Newsbrief: Former Child Actor Macauley Culkin Busted for Drugs in All-Too-Typical Cave-In to Police Search Request 9/24/04

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Former child star Macauley Culkin, 24, and a companion were arrested on drug charges in Oklahoma City on September 17 in an all-too-typical traffic stop turned drug bust. Culkin, who is best known for his role in the "Home Alone" movies, went down after police stopped the car in which he was riding for going 70 mph in a 60 mph zone.

In a fatal blunder, the driver, Brett Tabisel, 22, of New York, consented to a search of the vehicle by the police officer, according to the police report. The officer then asked Culkin to step out of the car. Culkin then told the officer he had $3,000 in cash in a black bag on the car floor. When the officer opened the bag, he found marijuana. Tabisel than told the officer there were more drugs in the car. When Culkin was asked about prescription drugs, he pulled a bag containing 24 Xanax and sleeping pills from his pocket. In a further search of the vehicle, the officer found six more joints and two roaches, the police report said. The total marijuana haul was 17.3 grams, or slightly over a half-ounce.

Tabisel was issued tickets for speeding, making an illegal lane change, and marijuana possession. Culkin was charged with possession of a controlled substance without a prescription and possession of marijuana. He was jailed for two hours before paying a $4,000 bail bond.

Culkin had only one word to say to reporters on his release: "Jesus."

The young actor would have been better off if he had devoted some of his time to watching movies instead of making them. We refer in particular to the video "BUSTED: The Citizen's Guide to Surviving Police Encounters," which instructs people on how to exercise their rights during just such incidents. Produced by the Flex Your Rights Foundation (, the central theme of "BUSTED" is NEVER CONSENT TO A SEARCH! If Culkins' driver, Tabisel, had not given initial consent to a search, the whole chain of events that ended up with Culkins behind bars in the Oklahoma City jail might have been avoided.

"This is a textbook example of how not to handle a police traffic stop," said Flex Your Rights Executive Director Steven Silverman. "Culkin foolishly consented to the officer's search request. When pressed, Culkin or his driver should have said, 'Officer, I don't consent to any searches. Are we free to go now?' They could have driven away safely with a warning. If the officer searched him anyway, he would have been no worse off, and his lawyer could have gotten the charges thrown out of court."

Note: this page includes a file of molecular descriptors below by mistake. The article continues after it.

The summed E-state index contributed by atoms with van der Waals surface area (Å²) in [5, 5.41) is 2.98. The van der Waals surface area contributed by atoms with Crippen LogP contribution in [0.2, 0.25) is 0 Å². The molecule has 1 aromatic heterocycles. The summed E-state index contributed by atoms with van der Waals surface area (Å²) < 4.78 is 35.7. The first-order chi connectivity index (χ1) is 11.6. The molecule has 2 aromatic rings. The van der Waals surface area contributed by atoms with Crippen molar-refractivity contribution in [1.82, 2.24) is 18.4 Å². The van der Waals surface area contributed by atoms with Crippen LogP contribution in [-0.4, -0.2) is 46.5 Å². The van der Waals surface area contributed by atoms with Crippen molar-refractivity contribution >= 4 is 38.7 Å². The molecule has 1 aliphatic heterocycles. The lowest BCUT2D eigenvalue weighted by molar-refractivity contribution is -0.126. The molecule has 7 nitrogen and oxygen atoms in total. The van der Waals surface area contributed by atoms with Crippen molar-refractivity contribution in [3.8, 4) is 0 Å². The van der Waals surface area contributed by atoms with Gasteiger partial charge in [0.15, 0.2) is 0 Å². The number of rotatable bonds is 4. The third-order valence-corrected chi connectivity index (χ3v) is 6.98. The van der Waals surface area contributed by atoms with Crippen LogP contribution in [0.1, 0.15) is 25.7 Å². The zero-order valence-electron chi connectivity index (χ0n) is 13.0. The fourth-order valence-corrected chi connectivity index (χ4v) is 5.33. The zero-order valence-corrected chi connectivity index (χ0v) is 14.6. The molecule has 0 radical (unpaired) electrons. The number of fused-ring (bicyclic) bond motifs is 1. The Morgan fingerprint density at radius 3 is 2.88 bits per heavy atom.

Silverman pointed out that Culkins is hardly alone, noting that recent marijuana arrests of Kimora Lee Simmons, the wife of hip-hop mogul Russell Simmons, and singers David Crosby and Art Garfunkel could have easily been avoided if they hadn't consented to police searches. "This epidemic of celebrity pot busts could easily be cured -- if they would just flex their rights," he said.

Instead, Culkins is now a statistic, one of the more than one million people arrested on drug charges each year, most of them for simple possession.

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Issue #355, 9/24/04 Editorial: The Moral Choice is Clear | With New Sentencing Legislation Pending in Congress, Church Leaders Urge an End to Mandatory Minimums | Patients, Doctors, Supporters Head to Washington to Demand Rescheduling of Marijuana as a Medicine | For Second Year, John W. Perry Fund Helps Students with Drug Convictions Afford College | DRCNet Interview: Michael Badnarik, Libertarian Party Presidential Candidate | DRCNet Book Review: "Patients in The Crossfire: Casualties in The War On Medical Marijuana," by Americans For Safe Access | Action Alert: Still Time to Contact Judiciary Committee Members About HEA Drug Provision | Newsbrief: Schwarzenegger Signs Syringe Access Bill, Vetoes NEP Bill | Newsbrief: Schwarzenegger Vetoes Bill Barring High School Drug Testing | Newsbrief: New Jersey Needle Exchange Bill on Fast Track, Passes First Hurdle | Newsbrief: Former Child Actor Macauley Culkin Busted for Drugs in All-Too-Typical Cave-In to Police Search Request | Newsbrief: Montel Williams Show Brings Medical Marijuana Issue to the Masses | Newsbrief: Bush Warns of Canada Drug Threat, Whistles Past Afghan Opium Fields | Newsbrief: Guatemala Seeks More Anti-Drug Money from United States | Newsbrief: Decades of Colombian Drug War Brings... New, More Efficient Drug Organizations | Newsbrief: Narc Hates Free Publicity | Newsbrief: This Week's Corrupt Cops Story | Newsbrief: British Drug Policy Think Tank Says Government Abandoned Planned Heroin Maintenance Expansion | This Week in History | The Reformer's Calendar

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